In your current role, what is it you do? What are your main duties? Do you have any specific focus areas in your role? How big is your team?
As an electrical engineer, I am responsible for the maintenance, replacement, and improvement of electrical equipment in Chestnut Avenue Waterworks. With a team of two other electrical engineers and seven assistant engineers, we work together to prevent any electrical breakdowns or malfunctions from disrupting the plant’s operations. We also constantly seek to upgrade our systems to allow our plant to be more efficient and resilient.
As I have only recently joined the plant in July 2019, there is still a plethora of skills and knowledge for me to acquire. Each day presents new learning opportunities for me to grow. There are several engineers in my plant with decades of extensive experience; some of them had already started working in PUB even before I was born!
Please describe one or two incidents/main challenges you have met on the job. How did you overcome these and what are the lessons learnt? How has overcoming these challenges changed you?
The main challenge that I have encountered on the job is recognising how real-life engineering is vastly different from the classroom skills that I’ve gained during my four years of tertiary education. For instance, during one of the breakdown maintenance works in my plant, my team got together to troubleshoot the issue in order to prevent any future occurrences. At that moment, I realised that true engineering is not simply defined by a degree, but by how people are able to work together to resolve problems and develop solutions. Such experiences have humbled me, sparked my curiosity and refreshed my thirst for knowledge.
Another challenge I have faced is the need to constantly adhere to the constraints of the plant’s operations. To ensure an uninterrupted water supply, plants in Singapore have strict output requirements. Hence, our electrical maintenance is largely determined by the plant’s operational needs. Despite being in the electrical team, we have to work together with the rest of the sections to prevent our maintenance from affecting the different stages and processes in the plant. This was an eye-opening experience for me as there were so many factors and constraints to consider — this was definitely something that could never be learnt within the confines of a classroom.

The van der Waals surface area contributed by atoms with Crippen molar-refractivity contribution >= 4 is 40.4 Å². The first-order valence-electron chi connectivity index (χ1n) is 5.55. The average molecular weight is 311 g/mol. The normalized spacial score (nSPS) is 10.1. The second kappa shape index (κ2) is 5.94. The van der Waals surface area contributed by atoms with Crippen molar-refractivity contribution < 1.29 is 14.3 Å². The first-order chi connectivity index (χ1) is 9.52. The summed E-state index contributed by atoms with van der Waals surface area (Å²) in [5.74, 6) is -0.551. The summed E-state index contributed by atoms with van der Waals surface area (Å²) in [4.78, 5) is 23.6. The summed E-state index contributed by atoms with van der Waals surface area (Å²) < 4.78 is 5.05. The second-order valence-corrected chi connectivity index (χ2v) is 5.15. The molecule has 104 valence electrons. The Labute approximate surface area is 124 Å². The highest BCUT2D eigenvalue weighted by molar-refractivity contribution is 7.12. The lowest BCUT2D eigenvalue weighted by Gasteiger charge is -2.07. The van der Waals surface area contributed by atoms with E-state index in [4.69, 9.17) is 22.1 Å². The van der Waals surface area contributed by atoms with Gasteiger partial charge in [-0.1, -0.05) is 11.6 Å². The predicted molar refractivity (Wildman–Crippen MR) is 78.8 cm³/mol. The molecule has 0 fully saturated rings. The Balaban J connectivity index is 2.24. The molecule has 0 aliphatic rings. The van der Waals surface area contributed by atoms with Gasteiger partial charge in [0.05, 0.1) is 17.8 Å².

Professional goals: what excites you about the future of engineering; what do you hope to achieve in the near future?
The greatest aspect of engineering is that there is always room for improvement, coupled with the many possibilities brought about through innovation and exploration. Some of these developments which are highly applicable to my current role in PUB include data collection and analysis through the Internet of Things (IoT), as well as, predictive maintenance via smart sensors, etc.
The future is ever-changing, and so is the workplace. The engineering jobs of today and the engineering jobs of tomorrow will be different. Thus, for young engineers like me, it is a challenge to constantly learn and upgrade ourselves in order to stay relevant. I am excited to tackle these challenges head-on. In the near future, I hope to acquire critical skills in PUB by leveraging on my seniors’ experiences to build new solutions and bring value to Singapore’s engineering workforce.
* The NEW Scholarship has been renamed the Singapore Sustainability Scholarship since August 2020.
VERNICE TOH LI LI
Singapore Sustainability Scholarship
Attained: Bachelor of Engineering in Electrical and Electronic Engineering with Honours (Highest Distinction), NTU
Now: Engineer (Electrical)